Archive for January, 2011

Guide by Mateusz Jarmulski (2009)

January 28, 2011 Leave a comment

To summarise nicely a story presented in a book or some film seems to be a piece of serious art. It’s surprisingly difficult, especially when thinking that huge number of people living in their countries speak their mother tongue in a way that allows them to communicate successfully between each other. Sometimes, like in my case, people try writing in another language, make mistakes or not, hence the art of proper communication becomes Art (beginning with a capital A which only exemplifies the discussed level of difficulty). We reach another threshold of difficulty when our postmodernistic wordiness becomes meaningless mumble that puts the subject and the author to ridicule… With a bit of luck this will not be the case here… We’ll see :)


Caravan guided by an old blind man and his son wander through a desert looking for water. Despite the old man’s disability he’s the only one who knows the art of guiding. It’s he who notices coming sand storm, it’s he who knows the area. Finally it’s he who gets reduced to ballast when the journey lasts longer than expected due to his condition, clumsiness and long distance, alike. One of the wanderers dies in the sand storm that eventually comes. The old guide is said to be guilty of the accident. His son considers even killing him during one of stopovers.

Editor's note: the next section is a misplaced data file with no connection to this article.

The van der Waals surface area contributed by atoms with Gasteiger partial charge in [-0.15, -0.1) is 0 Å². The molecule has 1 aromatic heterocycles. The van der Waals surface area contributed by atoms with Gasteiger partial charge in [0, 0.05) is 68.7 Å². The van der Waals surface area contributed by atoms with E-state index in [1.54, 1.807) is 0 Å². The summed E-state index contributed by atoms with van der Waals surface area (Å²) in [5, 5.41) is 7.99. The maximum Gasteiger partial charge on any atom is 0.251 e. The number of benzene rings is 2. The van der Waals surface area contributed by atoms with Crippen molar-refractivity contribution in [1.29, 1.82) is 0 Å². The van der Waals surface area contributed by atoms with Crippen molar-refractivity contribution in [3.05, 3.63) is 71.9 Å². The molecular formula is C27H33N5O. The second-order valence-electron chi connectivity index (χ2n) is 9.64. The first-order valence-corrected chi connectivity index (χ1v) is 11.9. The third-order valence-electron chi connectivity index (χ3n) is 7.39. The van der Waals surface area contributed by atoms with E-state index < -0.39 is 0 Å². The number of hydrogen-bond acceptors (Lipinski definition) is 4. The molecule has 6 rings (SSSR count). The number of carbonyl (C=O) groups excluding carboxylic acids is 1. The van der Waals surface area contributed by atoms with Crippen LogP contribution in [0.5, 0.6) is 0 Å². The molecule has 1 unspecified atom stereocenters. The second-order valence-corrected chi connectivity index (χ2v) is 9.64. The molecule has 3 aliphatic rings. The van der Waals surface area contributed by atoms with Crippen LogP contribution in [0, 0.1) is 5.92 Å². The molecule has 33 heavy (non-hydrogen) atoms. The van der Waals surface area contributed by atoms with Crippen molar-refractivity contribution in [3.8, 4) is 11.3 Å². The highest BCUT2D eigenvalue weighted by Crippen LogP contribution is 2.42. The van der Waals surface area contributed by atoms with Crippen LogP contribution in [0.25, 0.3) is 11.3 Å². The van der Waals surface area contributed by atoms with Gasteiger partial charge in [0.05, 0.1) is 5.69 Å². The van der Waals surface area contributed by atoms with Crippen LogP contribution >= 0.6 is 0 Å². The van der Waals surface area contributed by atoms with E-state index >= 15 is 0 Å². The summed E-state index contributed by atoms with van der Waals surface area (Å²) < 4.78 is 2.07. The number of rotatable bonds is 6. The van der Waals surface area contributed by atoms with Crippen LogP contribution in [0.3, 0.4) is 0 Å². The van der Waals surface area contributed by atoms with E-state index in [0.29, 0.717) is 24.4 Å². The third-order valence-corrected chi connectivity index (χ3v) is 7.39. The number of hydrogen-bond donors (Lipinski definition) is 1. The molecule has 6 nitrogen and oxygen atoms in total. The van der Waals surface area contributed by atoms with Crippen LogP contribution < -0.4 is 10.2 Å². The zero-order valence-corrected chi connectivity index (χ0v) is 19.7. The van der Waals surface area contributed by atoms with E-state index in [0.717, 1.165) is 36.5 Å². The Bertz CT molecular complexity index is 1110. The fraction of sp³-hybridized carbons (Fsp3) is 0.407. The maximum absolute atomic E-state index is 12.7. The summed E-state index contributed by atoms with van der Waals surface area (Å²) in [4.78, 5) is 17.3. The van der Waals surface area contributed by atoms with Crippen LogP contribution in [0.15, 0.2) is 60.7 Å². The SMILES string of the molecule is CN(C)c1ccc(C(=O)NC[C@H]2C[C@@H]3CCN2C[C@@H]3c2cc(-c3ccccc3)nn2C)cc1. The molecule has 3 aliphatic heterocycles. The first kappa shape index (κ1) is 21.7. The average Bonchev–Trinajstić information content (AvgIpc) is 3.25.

Mateusz Jarmulski is one of those young Polish animators whose films show constant development of animator’s skills, vision and visual sensitivity. He is an author of such films as Spoon (2004), One (2005), collaborated on production of a few others including the Oscar winner Peter and the Wolf by Suzie Templeton. Mateusz just finished his last animation Guide produced in Serafiński Studio in Warsaw, Poland. He has also begun working on further projects.

What bewitches me in Guide is the fact that the short film can be read on several levels of meaning – from the very basic topic of the caravan’s journey, through relationship between wanderers facing the dangerous side of the desert, to father and son relation and the way it changes over the days.

Another thing that amazes me (maybe even more than the above) is the monochromatic, coarse visual side of Guide. Darkened intervals taking the viewer from one scene to another and that beetle rolling a Sisyphus globule of something up the darkness. I am not even sure whether or not the beetle does exist in the film, hence the beetle, his globule and finally my uncertainty widen the meaning of the film story. Deliberate and inert music fulfills and illustrates nature of the journey.

It is not a film in the course of which you can pop out to the toilet or some other kitchen, come back and still understand the plot.  Guide requires you to focus from the very first line of dialogue. Nothing to complain about though, after all 7 minutes is not that long to kindly concentrate.

Przewodnik (Guide) english subtitles from Mateusz Jarmulski on Vimeo.

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